Internships are seen as the only path to permanent employment in many industries. Most notoriously, media giants like Hearst and Conde Nast depend on interns for everything from gofer work like making coffee and copies to personal assistant duties like managing editors' schedules and picking up their dry cleaning.
The problem is that internships were never intended to replace actual, permanent positions -- nor were they meant to relieve full-time employees of the burden of brewing their own java. Legally, an internship must:
1. Be for the benefit of the intern, not the employer.
2. Provide training, similar to that provided by an educational institution.
3. Not give an immediate advantage to the employer. In fact, the training the intern receives can actually impede the day-to-day activities of the company, to the benefit of the intern.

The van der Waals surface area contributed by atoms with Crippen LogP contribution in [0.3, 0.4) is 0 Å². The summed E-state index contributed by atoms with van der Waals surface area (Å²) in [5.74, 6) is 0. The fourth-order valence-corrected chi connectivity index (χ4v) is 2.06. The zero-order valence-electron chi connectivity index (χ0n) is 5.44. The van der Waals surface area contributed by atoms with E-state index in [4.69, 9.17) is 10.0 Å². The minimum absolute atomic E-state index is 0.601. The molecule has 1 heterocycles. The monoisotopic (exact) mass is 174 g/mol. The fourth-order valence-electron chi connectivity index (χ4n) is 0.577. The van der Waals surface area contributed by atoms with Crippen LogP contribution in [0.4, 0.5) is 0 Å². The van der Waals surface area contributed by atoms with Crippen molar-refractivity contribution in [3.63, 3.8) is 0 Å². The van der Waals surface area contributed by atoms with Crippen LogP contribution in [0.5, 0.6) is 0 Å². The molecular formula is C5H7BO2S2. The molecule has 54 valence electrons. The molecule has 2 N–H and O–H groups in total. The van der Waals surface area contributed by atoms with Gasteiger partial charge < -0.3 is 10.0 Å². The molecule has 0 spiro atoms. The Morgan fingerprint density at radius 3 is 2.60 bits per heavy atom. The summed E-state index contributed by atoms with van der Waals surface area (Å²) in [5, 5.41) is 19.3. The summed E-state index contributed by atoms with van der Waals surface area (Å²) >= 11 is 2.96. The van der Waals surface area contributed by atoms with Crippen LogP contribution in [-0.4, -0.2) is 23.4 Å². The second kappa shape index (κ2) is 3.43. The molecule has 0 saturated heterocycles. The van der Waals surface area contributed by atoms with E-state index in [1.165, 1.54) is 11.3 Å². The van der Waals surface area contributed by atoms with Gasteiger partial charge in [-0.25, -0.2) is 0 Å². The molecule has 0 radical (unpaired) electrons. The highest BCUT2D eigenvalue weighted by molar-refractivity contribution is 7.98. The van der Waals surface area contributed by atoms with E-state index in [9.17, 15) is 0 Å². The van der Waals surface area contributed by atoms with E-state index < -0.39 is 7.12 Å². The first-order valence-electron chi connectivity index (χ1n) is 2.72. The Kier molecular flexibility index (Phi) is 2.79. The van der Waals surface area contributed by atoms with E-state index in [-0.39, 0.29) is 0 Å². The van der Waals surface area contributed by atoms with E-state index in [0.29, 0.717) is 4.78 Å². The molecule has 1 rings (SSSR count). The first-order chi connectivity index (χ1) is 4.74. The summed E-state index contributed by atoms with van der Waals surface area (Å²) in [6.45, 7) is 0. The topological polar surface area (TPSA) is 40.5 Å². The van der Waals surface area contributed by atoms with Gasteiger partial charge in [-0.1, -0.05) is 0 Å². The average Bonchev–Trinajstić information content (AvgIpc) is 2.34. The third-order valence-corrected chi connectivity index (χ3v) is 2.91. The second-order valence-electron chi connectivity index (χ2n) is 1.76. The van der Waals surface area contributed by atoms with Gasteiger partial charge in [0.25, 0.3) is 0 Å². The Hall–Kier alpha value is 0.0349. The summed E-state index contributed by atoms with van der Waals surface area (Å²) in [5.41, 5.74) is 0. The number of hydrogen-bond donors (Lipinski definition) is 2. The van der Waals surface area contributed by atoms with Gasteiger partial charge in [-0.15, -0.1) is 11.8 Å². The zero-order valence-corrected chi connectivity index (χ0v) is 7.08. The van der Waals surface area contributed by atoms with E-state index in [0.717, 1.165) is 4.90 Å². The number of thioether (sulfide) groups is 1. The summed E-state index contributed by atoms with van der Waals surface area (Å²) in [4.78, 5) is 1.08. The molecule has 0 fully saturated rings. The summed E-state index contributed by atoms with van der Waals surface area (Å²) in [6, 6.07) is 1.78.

4. Not replace the duties of a regular employee. (In other words, no fair hiring an unpaid intern instead of an editorial assistant or other trainee.)
5. Be understood to offer no guarantee of employment after the conclusion of the internship.
By this criteria, at least by her account, Wang could have a case. She claims that her duties often extended from morning til 10 p.m., with few breaks, and no lunch until 4 p.m. She also says she supervised eight other interns and spent much of her day ferrying heavy bags around Manhattan.
Hearst issued a statement in lieu of an official response to Wang's allegations: "The internship programs at each of our magazines are designed to enhance the educational experience of students who are receiving academic credit for their participation, and are otherwise fully in compliance with applicable laws. We intend to vigorously defend this matter."
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